All Chapter members are eligible to attend any GNPS plant rescue.

To learn about currently scheduled GNPS rescues, please visit the Plant Rescue page on the GNPS website. This page is usually updated with the next month's rescues around the 24th of each month, but pop-ups can be added at any time.

If you are interested in the rescue program, please make sure that you are on the GNPS rescue mailing list, so you will receive a mailing when the Rescue Schedule page is updated. This is not our chapter mailing list.


You can help us find new rescue locations. There is now an online Potential Rescue Site Information Form that can be filled out to start the process. If you see a property that is going to be developed, please take the time to gather all the information you can and submit it on the form.


To help identify plants you find, or just to see how native plants look this month, visit Mike Strickland's personal homepage - A Monthly Guide to Georgia Native Plants.

Polystichum_acrostichoides_2005-09-15
Polystichum acrostichoides
    ( Polystichum        acrostichoides )
Christmas Fern, taken on September 15, 2005.
Photo Credit: Mike Strickland

The Christmas fern, or Polystichum acrostichoides, is an evergreen fern with tolerance for drought, heavy shade, and rocky soil. Ideally, it should be sited in organically rich soil with dry to medium moisture, in part shade to full shade, but is very tolerant of less than ideal condiditons. It requires good drainage. Planting at an angle may help combat the crown rot, as this will allow the water to drain away from the plant.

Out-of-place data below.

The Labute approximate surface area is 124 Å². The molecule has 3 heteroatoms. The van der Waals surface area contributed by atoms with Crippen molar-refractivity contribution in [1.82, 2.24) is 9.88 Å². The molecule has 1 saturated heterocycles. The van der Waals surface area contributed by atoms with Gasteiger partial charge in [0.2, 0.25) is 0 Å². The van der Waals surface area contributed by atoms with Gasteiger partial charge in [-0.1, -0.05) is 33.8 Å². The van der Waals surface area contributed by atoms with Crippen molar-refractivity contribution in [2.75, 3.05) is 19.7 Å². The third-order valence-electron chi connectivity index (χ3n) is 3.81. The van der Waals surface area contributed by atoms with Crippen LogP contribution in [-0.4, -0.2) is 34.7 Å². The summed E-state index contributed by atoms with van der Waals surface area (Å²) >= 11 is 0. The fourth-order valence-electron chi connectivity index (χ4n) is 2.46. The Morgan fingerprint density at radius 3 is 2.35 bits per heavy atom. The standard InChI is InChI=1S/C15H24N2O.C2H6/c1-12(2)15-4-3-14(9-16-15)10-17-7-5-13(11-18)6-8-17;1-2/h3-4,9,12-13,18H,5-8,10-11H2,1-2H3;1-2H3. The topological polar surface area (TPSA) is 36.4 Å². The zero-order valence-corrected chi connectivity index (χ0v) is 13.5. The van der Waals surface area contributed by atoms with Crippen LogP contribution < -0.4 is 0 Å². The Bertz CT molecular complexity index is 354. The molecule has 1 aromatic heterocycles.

The Christmas Fern does not spread with rhizomes, but is a clump forming fern. The fountain-like clump can grow up to two feet tall and up to two feet wide with fronds up to four inches wide.

Its dark green leaves are somewhat leathery, with distinctive leaflets which, when examined carefully, look like a Santa's boot. However, it got its common name because it was often used in the past as greenery at Christmas time when little else was available.

Young fiddleheads, or unfurling fronds, appear in spring with a silvery appearance. Tall, fertile fronds spring up in the center of the plant, with shorter, sterile fronds surrounding the fertile fronds.

Christmas fern is found in much of the eastern and north-central areas of North America from New Brunswick south to Georgia and Florida.

These ferns have no serious pest or disease problems. Propagation of Christmas ferns is best done by root division.

Common uses for this plant include: Good for garden borders, accent plants and ground covers. Excellent plant for the woodland garden or for mass plantings on slopes to help combat erosion.

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West Ga Chapter of GNPS
PO Box 635
Carrollton, GA 30112

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